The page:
But again, returning to the verdict of the employment tribunal, the judges wrote: “We are satisfied that the supposed driver/passenger contract is a pure fiction which bears no relation to the real dealings and relationships between the parties. It is not real to regard Uber as working ‘for’ the drivers … the only sensible interpretation is that the relationship is the other way around”. In other words, Uber cannot have its cake and eat it, effectively profiting from its taxi operations without any duty of care towards its employees or the customers who use the services. The “fiction” that the judges point to is instructive; what is at stake is that we need to roll back on the language and imagery that we use when we discuss companies like Uber and become more real.

Specifically, the neutral metaphors (networks, media companies, platforms) that are currently in swing are somewhat one-sided portrayals and do not speak clearly to the power and impact companies such as Uber have on society, let alone what real responsibilities they have in transactions and relationships with their stakeholders, including customers and employees. Just as the progressive movement in general is in need of new labels and images, those working in business schools similarly have to explore and discuss alternative framings of Uber and companies like Uber, as a way of bringing other aspects and other assumptions back into the classroom. Academics, like everyone else, have been lulled into the neutral language of platforms, business models and profits, and to break out of this mould we have to press ourselves to embrace a different vocabulary, one that is more progressively centered around human and society concepts such as consumer protection, worker welfare, and public and legal accountability. Having such a language will at the very least help provoke new and alternative interpretations of cases such as Uber in a business school setting. Alternative framings may not provide any definite or immediate answers or any ‘final’ interpretations, but they would bring more balance to the discussion. A new, more real, language might also prompt a new generation of business students to use technology and organisations towards other, more socially progressive ends, and to gain a heightened sense of reality about the actual impacts a business has on society.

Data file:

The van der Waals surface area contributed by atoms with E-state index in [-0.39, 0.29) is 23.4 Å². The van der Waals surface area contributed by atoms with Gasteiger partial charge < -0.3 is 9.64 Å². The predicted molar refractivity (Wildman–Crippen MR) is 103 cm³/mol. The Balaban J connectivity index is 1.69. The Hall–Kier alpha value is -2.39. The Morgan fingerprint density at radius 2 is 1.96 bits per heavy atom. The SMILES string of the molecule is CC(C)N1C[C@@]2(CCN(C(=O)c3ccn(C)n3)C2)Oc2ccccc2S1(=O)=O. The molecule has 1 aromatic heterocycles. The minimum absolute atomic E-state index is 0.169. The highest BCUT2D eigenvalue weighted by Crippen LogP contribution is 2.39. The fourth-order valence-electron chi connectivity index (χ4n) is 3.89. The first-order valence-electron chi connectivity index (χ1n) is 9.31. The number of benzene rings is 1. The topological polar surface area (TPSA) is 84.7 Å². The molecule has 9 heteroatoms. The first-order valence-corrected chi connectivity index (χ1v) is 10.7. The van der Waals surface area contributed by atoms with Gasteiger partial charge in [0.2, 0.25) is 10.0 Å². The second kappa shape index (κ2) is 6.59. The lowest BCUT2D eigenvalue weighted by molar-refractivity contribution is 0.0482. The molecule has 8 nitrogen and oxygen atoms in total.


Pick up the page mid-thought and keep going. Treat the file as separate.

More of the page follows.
Joep is a professor in corporate communication and management at Rotterdam School of Management, Erasmus University and the author of Corporate Communication: A Guide to Theory and Practice (5th edition, 2017).